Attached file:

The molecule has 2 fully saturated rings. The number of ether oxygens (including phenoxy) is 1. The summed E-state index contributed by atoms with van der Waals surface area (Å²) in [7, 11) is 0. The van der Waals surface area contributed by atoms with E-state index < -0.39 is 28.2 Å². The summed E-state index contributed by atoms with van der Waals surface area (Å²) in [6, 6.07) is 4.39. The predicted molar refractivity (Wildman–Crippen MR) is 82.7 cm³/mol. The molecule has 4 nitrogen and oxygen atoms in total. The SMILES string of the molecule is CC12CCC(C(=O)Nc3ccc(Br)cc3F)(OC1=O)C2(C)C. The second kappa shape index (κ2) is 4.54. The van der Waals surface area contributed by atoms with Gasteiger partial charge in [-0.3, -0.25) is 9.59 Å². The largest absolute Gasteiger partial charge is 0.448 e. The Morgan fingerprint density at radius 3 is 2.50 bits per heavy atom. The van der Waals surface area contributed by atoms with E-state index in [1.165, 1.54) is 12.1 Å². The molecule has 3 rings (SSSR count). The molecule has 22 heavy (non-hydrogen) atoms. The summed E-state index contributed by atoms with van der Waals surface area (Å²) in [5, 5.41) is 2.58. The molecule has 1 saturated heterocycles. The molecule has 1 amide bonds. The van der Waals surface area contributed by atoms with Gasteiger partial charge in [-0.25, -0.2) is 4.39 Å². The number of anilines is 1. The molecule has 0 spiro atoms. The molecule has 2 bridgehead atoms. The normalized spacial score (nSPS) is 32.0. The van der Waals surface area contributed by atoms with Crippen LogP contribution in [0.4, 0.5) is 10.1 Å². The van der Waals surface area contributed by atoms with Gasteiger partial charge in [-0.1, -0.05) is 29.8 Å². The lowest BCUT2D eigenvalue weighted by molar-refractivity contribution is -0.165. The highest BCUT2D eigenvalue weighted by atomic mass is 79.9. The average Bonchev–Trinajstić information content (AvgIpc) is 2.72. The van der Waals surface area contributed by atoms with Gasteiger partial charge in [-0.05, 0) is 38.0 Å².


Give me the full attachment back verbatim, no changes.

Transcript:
The molecule has 2 fully saturated rings. The number of ether oxygens (including phenoxy) is 1. The summed E-state index contributed by atoms with van der Waals surface area (Å²) in [7, 11) is 0. The van der Waals surface area contributed by atoms with E-state index < -0.39 is 28.2 Å². The summed E-state index contributed by atoms with van der Waals surface area (Å²) in [6, 6.07) is 4.39. The predicted molar refractivity (Wildman–Crippen MR) is 82.7 cm³/mol. The molecule has 4 nitrogen and oxygen atoms in total. The SMILES string of the molecule is CC12CCC(C(=O)Nc3ccc(Br)cc3F)(OC1=O)C2(C)C. The second kappa shape index (κ2) is 4.54. The van der Waals surface area contributed by atoms with Gasteiger partial charge in [-0.3, -0.25) is 9.59 Å². The largest absolute Gasteiger partial charge is 0.448 e. The Morgan fingerprint density at radius 3 is 2.50 bits per heavy atom. The van der Waals surface area contributed by atoms with E-state index in [1.165, 1.54) is 12.1 Å². The molecule has 3 rings (SSSR count). The molecule has 22 heavy (non-hydrogen) atoms. The summed E-state index contributed by atoms with van der Waals surface area (Å²) in [5, 5.41) is 2.58. The molecule has 1 saturated heterocycles. The molecule has 1 amide bonds. The van der Waals surface area contributed by atoms with Gasteiger partial charge in [-0.25, -0.2) is 4.39 Å². The number of anilines is 1. The molecule has 0 spiro atoms. The molecule has 2 bridgehead atoms. The normalized spacial score (nSPS) is 32.0. The van der Waals surface area contributed by atoms with Crippen LogP contribution in [0.4, 0.5) is 10.1 Å². The van der Waals surface area contributed by atoms with Gasteiger partial charge in [-0.1, -0.05) is 29.8 Å². The lowest BCUT2D eigenvalue weighted by molar-refractivity contribution is -0.165. The highest BCUT2D eigenvalue weighted by atomic mass is 79.9. The average Bonchev–Trinajstić information content (AvgIpc) is 2.72. The van der Waals surface area contributed by atoms with Gasteiger partial charge in [-0.05, 0) is 38.0 Å².